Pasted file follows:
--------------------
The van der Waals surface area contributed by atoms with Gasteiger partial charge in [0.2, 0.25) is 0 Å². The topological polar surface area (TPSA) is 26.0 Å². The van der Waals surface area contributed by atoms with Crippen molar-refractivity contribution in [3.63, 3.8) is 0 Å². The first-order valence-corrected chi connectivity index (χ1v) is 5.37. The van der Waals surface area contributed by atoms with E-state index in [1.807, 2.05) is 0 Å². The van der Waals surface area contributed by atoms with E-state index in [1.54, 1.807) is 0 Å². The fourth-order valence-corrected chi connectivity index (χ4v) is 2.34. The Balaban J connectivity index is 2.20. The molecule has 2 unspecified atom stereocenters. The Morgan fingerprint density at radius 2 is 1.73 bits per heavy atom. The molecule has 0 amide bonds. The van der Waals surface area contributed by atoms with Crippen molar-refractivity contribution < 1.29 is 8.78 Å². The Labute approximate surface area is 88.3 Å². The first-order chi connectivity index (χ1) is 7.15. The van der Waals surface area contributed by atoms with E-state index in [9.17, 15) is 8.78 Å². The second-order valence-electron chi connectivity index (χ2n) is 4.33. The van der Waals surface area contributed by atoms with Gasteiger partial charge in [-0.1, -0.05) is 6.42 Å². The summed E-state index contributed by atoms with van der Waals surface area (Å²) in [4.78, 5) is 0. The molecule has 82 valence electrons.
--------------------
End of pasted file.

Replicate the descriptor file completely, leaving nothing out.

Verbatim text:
The van der Waals surface area contributed by atoms with Gasteiger partial charge in [0.2, 0.25) is 0 Å². The topological polar surface area (TPSA) is 26.0 Å². The van der Waals surface area contributed by atoms with Crippen molar-refractivity contribution in [3.63, 3.8) is 0 Å². The first-order valence-corrected chi connectivity index (χ1v) is 5.37. The van der Waals surface area contributed by atoms with E-state index in [1.807, 2.05) is 0 Å². The van der Waals surface area contributed by atoms with E-state index in [1.54, 1.807) is 0 Å². The fourth-order valence-corrected chi connectivity index (χ4v) is 2.34. The Balaban J connectivity index is 2.20. The molecule has 2 unspecified atom stereocenters. The Morgan fingerprint density at radius 2 is 1.73 bits per heavy atom. The molecule has 0 amide bonds. The van der Waals surface area contributed by atoms with Crippen molar-refractivity contribution < 1.29 is 8.78 Å². The Labute approximate surface area is 88.3 Å². The first-order chi connectivity index (χ1) is 7.15. The van der Waals surface area contributed by atoms with E-state index in [9.17, 15) is 8.78 Å². The second-order valence-electron chi connectivity index (χ2n) is 4.33. The van der Waals surface area contributed by atoms with Gasteiger partial charge in [-0.1, -0.05) is 6.42 Å². The summed E-state index contributed by atoms with van der Waals surface area (Å²) in [4.78, 5) is 0. The molecule has 82 valence electrons.